St. John Shaughnessy in Vancouver Photo: Courtesy of The Topic
Two very different views of how parishes should relate to their dioceses were evident during a four-day hearing in an Appeal Court in Vancouver last week.
Four congregations that left the diocese of New Westminster and the Anglican Church of Canada in the spring of 2008 to join the Anglican Network in Canada (ANiC) have sued the diocese. They are trying to get a court to rule they can take their church buildings with them.
The four include St. John’s Shaughnessy in an upscale neighbourhood of Vancouver, once the diocese’s largest congregation and now by far the largest of about 38 ANiC parishes. Their extensive property could be worth $20 million or more.
After a three-week trial last year, the judge sided with the diocese on most points-although he did leave the dissident parish trustees in place.
In his 98-page decision, Judge Stephen Kelleher accepted the diocese’s argument the case should be governed according to Canon law and regulations of the diocese, the Anglican Church of Canada, and the provincial legislation that set up the diocese in 1893. Both sides described this as a “church governance approach.”
A section of the provincial legislation says that the bishop and the diocesan council must consent before any parish can “mortgage, sell, or otherwise dispose of” property.” There was no consent, so the properties remain with the diocese, Judge Kelleher ruled: “This is sufficient to resolve the issue.”
The lawyer for the diocese, George Macintosh, Q.C., said the judge made the right decision. The Anglican Church of Canada is “highly structured” and “sophisticated” in the way it governs itself. If it properly follows its own rules, those should apply.
But the lawyer for the four congregations, Geoffrey Cowper, also a Q.C., objected strongly to the approach of the lower court judge. “We contend the trial judge erred from the very outset in failing to see that these churches are governed as charitable trusts,” he said
The trustees of a parish-and they are called “trustees”-hold church properties not for their own benefit or for the bishop’s, but for the members of the congregation, sov they can engage in Anglican ministry and worship, the lawyer for the congregations insisted.
The terms of that trust, which the lawyer granted are implied, not written down (or “expressed”),were to be found primarily in the Solemn Declaration that dates to the creation of the Anglican Church of Canada in 1893.
The ANiC group contends that the declaration upholds historic and orthodox Anglicanism, and cannot be changed, and says the church is part of the Anglican Communion or “the Church of England throughout the world.”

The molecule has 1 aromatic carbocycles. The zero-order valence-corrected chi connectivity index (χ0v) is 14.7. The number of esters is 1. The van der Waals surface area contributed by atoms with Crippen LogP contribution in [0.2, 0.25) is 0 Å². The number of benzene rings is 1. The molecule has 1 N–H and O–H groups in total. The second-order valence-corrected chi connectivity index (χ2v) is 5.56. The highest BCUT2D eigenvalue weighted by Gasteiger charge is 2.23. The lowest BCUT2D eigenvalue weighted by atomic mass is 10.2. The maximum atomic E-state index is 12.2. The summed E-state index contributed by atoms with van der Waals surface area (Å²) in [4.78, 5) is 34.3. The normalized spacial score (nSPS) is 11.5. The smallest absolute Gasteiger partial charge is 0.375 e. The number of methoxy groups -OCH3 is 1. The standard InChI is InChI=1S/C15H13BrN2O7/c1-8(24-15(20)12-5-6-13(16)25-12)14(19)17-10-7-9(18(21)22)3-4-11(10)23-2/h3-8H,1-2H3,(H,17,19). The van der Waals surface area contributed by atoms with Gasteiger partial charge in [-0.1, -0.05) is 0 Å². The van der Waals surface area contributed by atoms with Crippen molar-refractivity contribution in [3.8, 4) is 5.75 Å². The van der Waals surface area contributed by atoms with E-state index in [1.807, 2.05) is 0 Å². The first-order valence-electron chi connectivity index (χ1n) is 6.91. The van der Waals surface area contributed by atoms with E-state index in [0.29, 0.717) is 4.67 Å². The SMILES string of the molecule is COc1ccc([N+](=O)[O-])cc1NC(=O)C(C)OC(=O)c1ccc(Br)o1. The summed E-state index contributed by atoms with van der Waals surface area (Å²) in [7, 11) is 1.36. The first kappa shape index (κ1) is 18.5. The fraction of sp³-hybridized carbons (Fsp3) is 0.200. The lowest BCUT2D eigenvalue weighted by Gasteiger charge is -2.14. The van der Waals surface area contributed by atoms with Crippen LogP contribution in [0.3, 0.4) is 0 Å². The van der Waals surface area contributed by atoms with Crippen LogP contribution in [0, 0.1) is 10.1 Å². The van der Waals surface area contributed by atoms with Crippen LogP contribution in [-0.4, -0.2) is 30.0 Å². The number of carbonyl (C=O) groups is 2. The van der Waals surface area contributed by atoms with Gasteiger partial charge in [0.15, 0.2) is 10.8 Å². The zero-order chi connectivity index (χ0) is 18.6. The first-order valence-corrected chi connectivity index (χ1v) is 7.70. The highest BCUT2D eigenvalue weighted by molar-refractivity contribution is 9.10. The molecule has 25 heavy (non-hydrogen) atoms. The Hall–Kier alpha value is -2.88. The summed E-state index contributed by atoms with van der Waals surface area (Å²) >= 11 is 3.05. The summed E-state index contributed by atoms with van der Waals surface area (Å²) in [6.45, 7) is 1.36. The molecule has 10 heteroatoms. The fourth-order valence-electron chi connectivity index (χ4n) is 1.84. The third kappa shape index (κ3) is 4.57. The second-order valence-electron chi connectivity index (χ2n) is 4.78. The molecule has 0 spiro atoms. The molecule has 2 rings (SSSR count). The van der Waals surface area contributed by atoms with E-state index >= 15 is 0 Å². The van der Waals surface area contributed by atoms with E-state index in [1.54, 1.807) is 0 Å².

What the lower court should have done, argued the congregations’ lawyer, is recognize the “religious purposes trust.” If they Appeal Court judges do, they will realize it would be impossible for the parish trustees-who have left the diocese but say they remain Anglican-to carry out the terms of that trust if the lower court ruling stands.
So the appeal court has a duty to intervene and declare that the trustees are allowed to direct that the properties can be used by ANiC parishes-even if Diocesan Bishop Michael Ingham objects.
The diocese’s lawyer replied that even if there is a trust, its purpose is to enable the ministry of the Anglican Church of Canada.
All sorts of arguments followed: could the ACC change doctrine? Had it? Did Bishop Ingham change doctrine by authorizing a same sex blessing? What was the difference between doctrine and “core” doctrine? Were the dissident groups in the Anglican Communion by their association with a South American Primate? Just how secure within the Communion was the Anglican Church of Canada, anyway? And on and on.
But the basic question in the case was how should we look upon parishes and congregations: Are they set up as units of a body called the Anglican Church of Canada to further ministry and doctrine? Or are they charitable religious trusts, serving the needs and ministry of people in the pews, even to the point of allowing them to leave the Canadian church?
The appeal court reserved decision, and will probably take several months to issue its judgment. Whoever wins, it seems likely the case will be heading to the Supreme Court of Canada.
Neale Adams is former editor of Topic, the newspaper of the diocese of New Westminster.